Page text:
Edible Electronics Made From Fish Ink Could Power Smart Pills
Batteries made from biodegradable pigments from cuttlefish ink could lead to alternate power sources for medical devices.
Researchers from Carnegie Mellon University have created prototype batteries using simple materials of biological origin from the cuttlefish — a type of cephalopod, like squid or octopus — instead of lithium and toxic electrolytes, that are not biocompatible.
The prototype sodium-ion battery uses melanin from cuttlefish ink for the anode and manganese oxide as the cathode. All the materials in the battery break down into nontoxic components in the body.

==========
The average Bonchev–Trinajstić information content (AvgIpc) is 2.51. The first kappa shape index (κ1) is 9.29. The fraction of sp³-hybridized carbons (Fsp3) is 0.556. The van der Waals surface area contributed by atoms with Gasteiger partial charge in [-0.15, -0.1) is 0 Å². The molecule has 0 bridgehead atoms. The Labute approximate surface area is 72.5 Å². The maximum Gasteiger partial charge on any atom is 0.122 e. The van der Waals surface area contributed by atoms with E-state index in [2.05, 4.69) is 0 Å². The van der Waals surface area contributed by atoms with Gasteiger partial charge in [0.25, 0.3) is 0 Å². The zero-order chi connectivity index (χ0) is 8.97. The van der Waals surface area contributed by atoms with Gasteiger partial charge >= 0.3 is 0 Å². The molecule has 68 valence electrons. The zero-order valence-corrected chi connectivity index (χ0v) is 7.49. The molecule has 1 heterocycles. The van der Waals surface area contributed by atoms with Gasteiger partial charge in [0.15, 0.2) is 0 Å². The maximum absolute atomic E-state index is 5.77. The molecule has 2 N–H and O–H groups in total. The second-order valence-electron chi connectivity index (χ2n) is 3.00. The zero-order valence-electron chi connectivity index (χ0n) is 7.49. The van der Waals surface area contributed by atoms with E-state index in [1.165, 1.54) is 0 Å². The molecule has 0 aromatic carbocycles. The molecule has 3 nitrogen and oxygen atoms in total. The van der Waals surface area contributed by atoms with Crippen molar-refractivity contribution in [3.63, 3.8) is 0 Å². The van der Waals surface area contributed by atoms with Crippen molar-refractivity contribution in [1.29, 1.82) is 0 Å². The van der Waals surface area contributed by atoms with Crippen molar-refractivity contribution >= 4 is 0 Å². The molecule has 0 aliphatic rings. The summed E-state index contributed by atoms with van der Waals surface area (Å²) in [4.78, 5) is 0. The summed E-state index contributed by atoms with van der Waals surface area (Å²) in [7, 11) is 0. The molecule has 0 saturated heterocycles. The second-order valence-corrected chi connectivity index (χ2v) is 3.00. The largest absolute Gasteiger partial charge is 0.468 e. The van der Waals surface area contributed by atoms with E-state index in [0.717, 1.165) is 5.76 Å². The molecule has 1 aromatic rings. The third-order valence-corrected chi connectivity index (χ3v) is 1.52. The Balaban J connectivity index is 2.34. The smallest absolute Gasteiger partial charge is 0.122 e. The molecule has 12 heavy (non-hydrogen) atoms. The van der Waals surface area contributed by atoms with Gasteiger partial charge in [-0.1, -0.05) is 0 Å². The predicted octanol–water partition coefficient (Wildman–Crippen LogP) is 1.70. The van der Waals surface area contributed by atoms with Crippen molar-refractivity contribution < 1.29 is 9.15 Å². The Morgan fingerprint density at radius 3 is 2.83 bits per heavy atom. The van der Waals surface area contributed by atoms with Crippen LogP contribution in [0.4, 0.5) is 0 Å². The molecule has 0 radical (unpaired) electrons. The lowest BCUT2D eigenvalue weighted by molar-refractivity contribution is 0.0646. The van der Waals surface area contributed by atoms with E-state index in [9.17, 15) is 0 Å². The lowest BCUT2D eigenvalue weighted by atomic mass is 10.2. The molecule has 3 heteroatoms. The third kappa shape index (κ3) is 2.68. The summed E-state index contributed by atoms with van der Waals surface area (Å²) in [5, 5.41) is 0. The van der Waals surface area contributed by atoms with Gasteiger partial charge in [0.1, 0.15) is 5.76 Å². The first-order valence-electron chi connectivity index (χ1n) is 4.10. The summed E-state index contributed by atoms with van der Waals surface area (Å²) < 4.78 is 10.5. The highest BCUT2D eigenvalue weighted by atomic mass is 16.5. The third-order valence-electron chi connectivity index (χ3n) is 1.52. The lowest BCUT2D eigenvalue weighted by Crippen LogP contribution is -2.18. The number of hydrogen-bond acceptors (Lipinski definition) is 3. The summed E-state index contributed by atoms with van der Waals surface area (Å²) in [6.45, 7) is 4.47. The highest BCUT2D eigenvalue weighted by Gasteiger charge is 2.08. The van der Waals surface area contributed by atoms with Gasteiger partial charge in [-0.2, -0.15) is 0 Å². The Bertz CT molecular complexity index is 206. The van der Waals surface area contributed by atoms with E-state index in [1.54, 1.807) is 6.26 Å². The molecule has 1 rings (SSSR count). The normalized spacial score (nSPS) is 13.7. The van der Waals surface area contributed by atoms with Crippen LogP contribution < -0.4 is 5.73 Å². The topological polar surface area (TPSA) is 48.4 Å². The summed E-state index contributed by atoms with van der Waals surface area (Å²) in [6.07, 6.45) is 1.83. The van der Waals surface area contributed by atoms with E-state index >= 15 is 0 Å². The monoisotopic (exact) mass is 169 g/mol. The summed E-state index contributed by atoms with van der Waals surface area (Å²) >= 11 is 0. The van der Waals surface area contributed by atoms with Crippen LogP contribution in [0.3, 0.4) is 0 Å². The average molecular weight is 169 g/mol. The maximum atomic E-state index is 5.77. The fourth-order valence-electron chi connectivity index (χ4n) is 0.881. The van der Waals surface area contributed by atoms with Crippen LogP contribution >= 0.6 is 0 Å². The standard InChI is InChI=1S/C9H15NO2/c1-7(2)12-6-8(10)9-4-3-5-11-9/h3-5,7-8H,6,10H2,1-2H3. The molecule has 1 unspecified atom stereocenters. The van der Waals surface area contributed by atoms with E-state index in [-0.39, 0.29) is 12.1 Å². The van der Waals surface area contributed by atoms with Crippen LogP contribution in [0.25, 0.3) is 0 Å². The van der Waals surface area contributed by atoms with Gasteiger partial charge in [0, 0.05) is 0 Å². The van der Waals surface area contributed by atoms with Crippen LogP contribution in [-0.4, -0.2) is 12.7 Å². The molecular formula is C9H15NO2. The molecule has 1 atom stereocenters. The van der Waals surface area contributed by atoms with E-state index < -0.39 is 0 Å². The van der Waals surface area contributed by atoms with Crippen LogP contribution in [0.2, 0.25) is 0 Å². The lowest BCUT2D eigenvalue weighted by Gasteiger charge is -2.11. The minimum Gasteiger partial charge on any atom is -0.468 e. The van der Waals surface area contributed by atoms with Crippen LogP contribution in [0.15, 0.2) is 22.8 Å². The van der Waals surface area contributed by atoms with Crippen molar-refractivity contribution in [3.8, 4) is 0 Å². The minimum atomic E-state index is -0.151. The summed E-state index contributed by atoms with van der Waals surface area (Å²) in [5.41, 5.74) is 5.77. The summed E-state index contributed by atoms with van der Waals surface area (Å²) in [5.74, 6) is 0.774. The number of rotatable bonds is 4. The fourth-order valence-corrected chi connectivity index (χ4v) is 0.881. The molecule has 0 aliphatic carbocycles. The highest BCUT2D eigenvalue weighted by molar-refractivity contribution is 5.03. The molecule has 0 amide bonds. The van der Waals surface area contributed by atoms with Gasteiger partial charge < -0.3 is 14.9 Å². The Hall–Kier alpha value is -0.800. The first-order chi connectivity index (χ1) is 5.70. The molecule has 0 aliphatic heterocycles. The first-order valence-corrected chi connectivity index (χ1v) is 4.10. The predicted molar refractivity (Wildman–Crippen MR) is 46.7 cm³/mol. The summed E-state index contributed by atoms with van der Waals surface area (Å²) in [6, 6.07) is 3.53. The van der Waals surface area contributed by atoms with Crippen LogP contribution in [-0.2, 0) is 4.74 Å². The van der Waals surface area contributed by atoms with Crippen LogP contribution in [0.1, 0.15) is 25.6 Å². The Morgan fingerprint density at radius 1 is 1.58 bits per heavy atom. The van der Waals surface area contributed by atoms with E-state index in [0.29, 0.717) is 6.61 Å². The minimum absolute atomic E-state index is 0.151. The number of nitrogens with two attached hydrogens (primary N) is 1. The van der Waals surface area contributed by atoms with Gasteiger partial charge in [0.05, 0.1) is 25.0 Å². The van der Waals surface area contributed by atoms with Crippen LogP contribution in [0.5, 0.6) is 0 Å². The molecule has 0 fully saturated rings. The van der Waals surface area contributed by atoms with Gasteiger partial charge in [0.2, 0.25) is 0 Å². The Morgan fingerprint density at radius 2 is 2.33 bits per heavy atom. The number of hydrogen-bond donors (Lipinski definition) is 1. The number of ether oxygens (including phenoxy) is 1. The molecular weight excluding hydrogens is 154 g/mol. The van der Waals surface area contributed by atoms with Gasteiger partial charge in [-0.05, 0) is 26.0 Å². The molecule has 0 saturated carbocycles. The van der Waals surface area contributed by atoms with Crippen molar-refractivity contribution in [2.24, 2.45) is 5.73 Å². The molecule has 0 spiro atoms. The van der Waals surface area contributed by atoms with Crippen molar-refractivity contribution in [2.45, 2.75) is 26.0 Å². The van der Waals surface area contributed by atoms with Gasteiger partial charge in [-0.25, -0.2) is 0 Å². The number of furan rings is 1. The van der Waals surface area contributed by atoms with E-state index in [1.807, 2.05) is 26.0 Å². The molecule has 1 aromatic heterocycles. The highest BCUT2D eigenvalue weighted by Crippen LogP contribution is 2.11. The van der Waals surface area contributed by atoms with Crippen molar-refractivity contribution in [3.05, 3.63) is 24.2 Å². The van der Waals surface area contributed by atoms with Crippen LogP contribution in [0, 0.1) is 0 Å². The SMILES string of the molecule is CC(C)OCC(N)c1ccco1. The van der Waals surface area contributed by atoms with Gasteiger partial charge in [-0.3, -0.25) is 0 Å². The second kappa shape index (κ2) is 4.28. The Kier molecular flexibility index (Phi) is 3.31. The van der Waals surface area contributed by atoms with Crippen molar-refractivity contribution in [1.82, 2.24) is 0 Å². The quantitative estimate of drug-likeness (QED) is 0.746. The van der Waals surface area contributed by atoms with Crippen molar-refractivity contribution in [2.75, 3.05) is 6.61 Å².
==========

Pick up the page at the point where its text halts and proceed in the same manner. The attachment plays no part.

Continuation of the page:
Creating “Smart Pills” with censors and circuits could let doctors deliver and release drugs absorbed into specific parts of the body that would otherwise be upsetting to the stomach, allowing patients to take drugs orally instead of via injection, making drug therapies easier to take. Edible electronics could also be used by athletes to monitor performance metrics.